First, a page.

3. Missouri’s surging pass rush against Baylor: The Tigers really picked up the defensive pressure against Colorado, notching eight sacks last week to spark an impressive victory. Aldon Smith had three sacks and five other Missouri defenders totaled one sack apiece. It was a big turnaround as the Tigers had produced only eight sacks in the previous five games. And they should be able to capitalize on a struggling Baylor offensive line that allowed seven sacks to Nebraska last week -- including five to Jared Crick. Baylor has to do a better job protecting its quarterback if it has any hopes of winning its first conference game.
4. Will Bo Pelini and Shawn Watson chance starting Cody Green against Oklahoma’s blitz-heavy defense? Brent Venables is one of the savviest defensive coordinators in the conference with a vast collection of defenses he likes to employ. His unit might be like sharks smelling fresh blood as it faces Green in his second career start. Consider that Colt McCoy said that he saw blitzes when playing against Oklahoma earlier this season he had never seen before. And that was in his 45th career college start, when he was knocked to the ground 14 times in the first half of that game and struggled through his most troublesome game of the season against the Sooners. Imagine the challenge facing that defense will provide for the inexperienced Green.
5. Landry Jones against the Nebraska defense: The Oklahoma redshirt freshman quarterback has been effective since taking over the starting job after Sam Bradford’s injury. But he will be facing a huge challenge against a Nebraska defense that has allowed only eight touchdowns all season. The Cornhuskers have held their last seven opponents to 280 yards or less. And the Cornhuskers have allowed only three touchdown passes all season, tied with Air Force and Penn State for the nation’s best. It will be a tough test for Jones, the nation's leader among all freshman quarterbacks in the with 17 touchdown passes, to attack the Blackshirts.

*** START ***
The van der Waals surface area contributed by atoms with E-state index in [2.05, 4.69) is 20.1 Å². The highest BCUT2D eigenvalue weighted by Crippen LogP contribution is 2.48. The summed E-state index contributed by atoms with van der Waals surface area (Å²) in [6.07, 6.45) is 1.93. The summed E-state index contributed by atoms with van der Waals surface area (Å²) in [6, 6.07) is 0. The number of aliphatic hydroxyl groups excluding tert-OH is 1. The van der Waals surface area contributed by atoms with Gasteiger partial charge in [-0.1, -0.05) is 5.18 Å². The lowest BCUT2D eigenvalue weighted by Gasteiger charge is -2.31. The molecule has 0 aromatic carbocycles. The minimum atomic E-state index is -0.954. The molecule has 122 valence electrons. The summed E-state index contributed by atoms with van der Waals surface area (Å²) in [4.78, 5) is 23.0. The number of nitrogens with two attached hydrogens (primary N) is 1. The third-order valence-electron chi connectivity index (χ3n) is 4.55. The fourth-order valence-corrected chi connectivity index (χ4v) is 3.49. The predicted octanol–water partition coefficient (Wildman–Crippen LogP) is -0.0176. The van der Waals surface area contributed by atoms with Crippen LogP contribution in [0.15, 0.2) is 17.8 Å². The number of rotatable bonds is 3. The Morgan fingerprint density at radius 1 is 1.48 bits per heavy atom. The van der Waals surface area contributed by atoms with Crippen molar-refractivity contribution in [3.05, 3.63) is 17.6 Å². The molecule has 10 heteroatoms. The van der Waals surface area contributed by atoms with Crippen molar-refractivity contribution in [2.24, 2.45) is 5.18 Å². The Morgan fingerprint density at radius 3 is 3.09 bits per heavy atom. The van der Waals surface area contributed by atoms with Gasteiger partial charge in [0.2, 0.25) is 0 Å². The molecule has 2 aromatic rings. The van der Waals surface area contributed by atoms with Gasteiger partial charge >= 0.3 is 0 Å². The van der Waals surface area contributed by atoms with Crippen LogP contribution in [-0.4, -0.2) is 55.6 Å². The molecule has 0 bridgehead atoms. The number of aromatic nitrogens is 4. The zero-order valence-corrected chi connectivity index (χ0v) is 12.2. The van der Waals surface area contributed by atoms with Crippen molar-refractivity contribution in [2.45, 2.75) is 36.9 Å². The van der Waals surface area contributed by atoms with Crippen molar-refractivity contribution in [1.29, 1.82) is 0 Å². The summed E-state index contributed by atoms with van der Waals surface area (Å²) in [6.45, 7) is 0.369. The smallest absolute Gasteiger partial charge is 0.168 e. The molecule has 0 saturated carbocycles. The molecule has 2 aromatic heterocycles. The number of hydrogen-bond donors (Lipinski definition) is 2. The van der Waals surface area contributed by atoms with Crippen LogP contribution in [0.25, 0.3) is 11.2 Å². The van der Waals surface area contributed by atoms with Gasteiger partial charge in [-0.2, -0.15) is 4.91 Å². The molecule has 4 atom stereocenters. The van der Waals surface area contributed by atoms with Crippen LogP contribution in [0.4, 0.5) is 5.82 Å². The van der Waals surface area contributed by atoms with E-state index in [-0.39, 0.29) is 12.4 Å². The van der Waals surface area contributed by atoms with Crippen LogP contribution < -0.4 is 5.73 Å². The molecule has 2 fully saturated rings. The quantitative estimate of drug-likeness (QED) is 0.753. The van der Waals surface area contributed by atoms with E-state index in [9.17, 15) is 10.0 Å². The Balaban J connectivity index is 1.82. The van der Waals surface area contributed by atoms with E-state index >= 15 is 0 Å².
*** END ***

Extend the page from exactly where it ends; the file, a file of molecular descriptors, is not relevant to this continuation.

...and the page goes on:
6. Will Cody Johnson emerge as Texas’ featured running back? Texas coaches have been pleased with Johnson’s development after he lost about 20 pounds since the start of the season. They believe his tough inside running provides the most consistent running presence the Longhorns have. Will he edge past Fozzy Whittaker in the starting lineup, or will Texas offensive coordinator Greg Davis prefer to use them in a two-pronged attack? Whoever emerges will be challenged by an underrated UCF defense that ranks ninth nationally in run defense, eighth in sacks and fifth in tackles for loss, and has allowed its last four opponents to rush for an average of only 74.3 yards per game.
7. What will the Texas defense will do for an encore after Oklahoma State? Four different members of the Longhorns’ secondary produced interceptions last week. Two of them were returned for touchdowns. Earl Thomas is playing at the level of a Thorpe Award winner. The Longhorns are allowing opponents a nation-best average of 52.9 rushing yards per game and 1.76 yards per carry. Can they continue that intensity with a schedule that will provide few challenges between now and the Big 12 championship game?
8. Oklahoma State’s performance after its blowout loss to Texas: The Cowboys’ loss to Texas likely ended their hopes of playing in their first Big 12 title game or making the school’s first BCS trip. The Cowboys were their own worst enemy against the Longhorns with five turnovers, including four interceptions thrown by Zac Robinson. It will be a challenge for them to rebound against a gritty Iowa State team that is only a blown extra point against Kansas State and an overthrown pass against Kansas from leading the Big 12 North. The Cowboys have developed some confidence on the road in recent games, winning six of their last nine games away from Stillwater after going 2-11 earlier in Mike Gundy’s tenure. His team still has a lot to play for, even though their title hopes are gone.
9. The return of Iowa State’s offensive weapons: For the first time since the Baylor game on Oct. 17, the Cyclones will have starting quarterback Austen Arnaud and tailback Alexander Robinson back in the starting lineup together. And starting center Reggie Stephens will be back after missing 10 days following an appendectomy. The return of offensive standouts will give the Cyclones a better chance of competing against Oklahoma State in a game that Iowa State desperately needs to keep its Big 12 North title hopes alive. A victory would secure eligibility for its first bowl game since 2005.